Coupled mechanics in skin-interfaced electronics via computer vision methods

Figure 4. Examples of Coupled Mechanics in Haptic Systems. (A1-3) Haptic Interfaces across Large Areas of the skin optimized by the investigation of deformation and wave propagation of the actuator using the combination of 3D-DIC and PTV[8]. Copyright©2022, Nature Publishing Group; (B1-3) Strain analyses of representative types of vibrotactile actuators on the phantom skin using 3D-DIC and Triangular Cosserat Point Element method[28]. Copyright©2023, Elsevier. 3D: Three-dimensional; DIC: digital image correlation; PTV: particle tracking velocimetry.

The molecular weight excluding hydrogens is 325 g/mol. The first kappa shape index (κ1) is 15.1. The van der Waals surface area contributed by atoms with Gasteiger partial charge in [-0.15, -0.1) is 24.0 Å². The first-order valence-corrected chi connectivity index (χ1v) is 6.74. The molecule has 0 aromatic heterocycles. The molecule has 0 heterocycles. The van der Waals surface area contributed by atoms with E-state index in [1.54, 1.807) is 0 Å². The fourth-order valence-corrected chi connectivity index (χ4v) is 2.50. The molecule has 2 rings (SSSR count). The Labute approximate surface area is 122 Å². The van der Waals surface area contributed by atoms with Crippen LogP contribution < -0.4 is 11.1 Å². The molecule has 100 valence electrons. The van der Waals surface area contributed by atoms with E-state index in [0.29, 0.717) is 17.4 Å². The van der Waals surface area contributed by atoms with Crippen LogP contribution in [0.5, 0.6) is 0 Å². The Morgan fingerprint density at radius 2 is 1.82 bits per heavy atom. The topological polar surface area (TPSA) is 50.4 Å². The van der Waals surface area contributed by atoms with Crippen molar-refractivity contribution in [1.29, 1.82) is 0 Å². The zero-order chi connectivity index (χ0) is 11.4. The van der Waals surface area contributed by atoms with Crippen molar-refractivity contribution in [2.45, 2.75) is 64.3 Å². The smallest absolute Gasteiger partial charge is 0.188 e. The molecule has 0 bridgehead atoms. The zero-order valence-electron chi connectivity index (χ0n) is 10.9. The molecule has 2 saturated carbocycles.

A wireless, lightweight, flexible haptic interface [Figure 4A1] was developed to deliver spatiotemporal patterns of touch across large areas of the skin, controlled through smart devices in real-time[8]. PTV and 3D-DIC were used to measure the wave propagation and 3D deformations resulting from structural interactions between the actuators and the surrounding skin. The 3D colored contour map in Figure 4A2 illustrates the deformation in the out-of-plane direction at a representative instant during the actuator’s vibration using 3D-DIC. Figure 4A3 displays the lateral component of wave propagation along the skin induced by the operation of an actuator using PTV. The results reveal that the mechanism of an ERM actuator shares some characteristics of Euler’s disk, and its induced wave propagation along the skin exhibits Rayleigh waves. These mechanical findings further validate the design strategy of devices, showing negligible crosstalk and delivering a strong, power-efficient perception.